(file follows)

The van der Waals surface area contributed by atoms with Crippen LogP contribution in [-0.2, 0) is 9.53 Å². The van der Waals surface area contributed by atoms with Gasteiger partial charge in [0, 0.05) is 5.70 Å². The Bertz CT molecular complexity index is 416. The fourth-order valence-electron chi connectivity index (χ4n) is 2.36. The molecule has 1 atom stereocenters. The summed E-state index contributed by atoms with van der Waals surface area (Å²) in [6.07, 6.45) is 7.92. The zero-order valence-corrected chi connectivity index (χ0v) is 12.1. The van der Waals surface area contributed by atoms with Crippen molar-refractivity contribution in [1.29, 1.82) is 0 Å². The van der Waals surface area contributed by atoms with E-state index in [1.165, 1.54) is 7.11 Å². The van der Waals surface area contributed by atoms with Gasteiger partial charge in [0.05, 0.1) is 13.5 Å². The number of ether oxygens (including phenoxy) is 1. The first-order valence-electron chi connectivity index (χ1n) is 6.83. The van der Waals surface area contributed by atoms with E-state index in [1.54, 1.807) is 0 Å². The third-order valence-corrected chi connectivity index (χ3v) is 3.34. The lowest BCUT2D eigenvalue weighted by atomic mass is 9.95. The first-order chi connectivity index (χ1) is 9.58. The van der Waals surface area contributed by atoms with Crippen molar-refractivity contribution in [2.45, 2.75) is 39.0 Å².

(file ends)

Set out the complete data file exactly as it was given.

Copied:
The van der Waals surface area contributed by atoms with Crippen LogP contribution in [-0.2, 0) is 9.53 Å². The van der Waals surface area contributed by atoms with Gasteiger partial charge in [0, 0.05) is 5.70 Å². The Bertz CT molecular complexity index is 416. The fourth-order valence-electron chi connectivity index (χ4n) is 2.36. The molecule has 1 atom stereocenters. The summed E-state index contributed by atoms with van der Waals surface area (Å²) in [6.07, 6.45) is 7.92. The zero-order valence-corrected chi connectivity index (χ0v) is 12.1. The van der Waals surface area contributed by atoms with Crippen molar-refractivity contribution in [1.29, 1.82) is 0 Å². The van der Waals surface area contributed by atoms with E-state index in [1.165, 1.54) is 7.11 Å². The van der Waals surface area contributed by atoms with Gasteiger partial charge in [0.05, 0.1) is 13.5 Å². The number of ether oxygens (including phenoxy) is 1. The first-order valence-electron chi connectivity index (χ1n) is 6.83. The van der Waals surface area contributed by atoms with E-state index in [1.54, 1.807) is 0 Å². The third-order valence-corrected chi connectivity index (χ3v) is 3.34. The lowest BCUT2D eigenvalue weighted by atomic mass is 9.95. The first-order chi connectivity index (χ1) is 9.58. The van der Waals surface area contributed by atoms with Crippen molar-refractivity contribution in [2.45, 2.75) is 39.0 Å².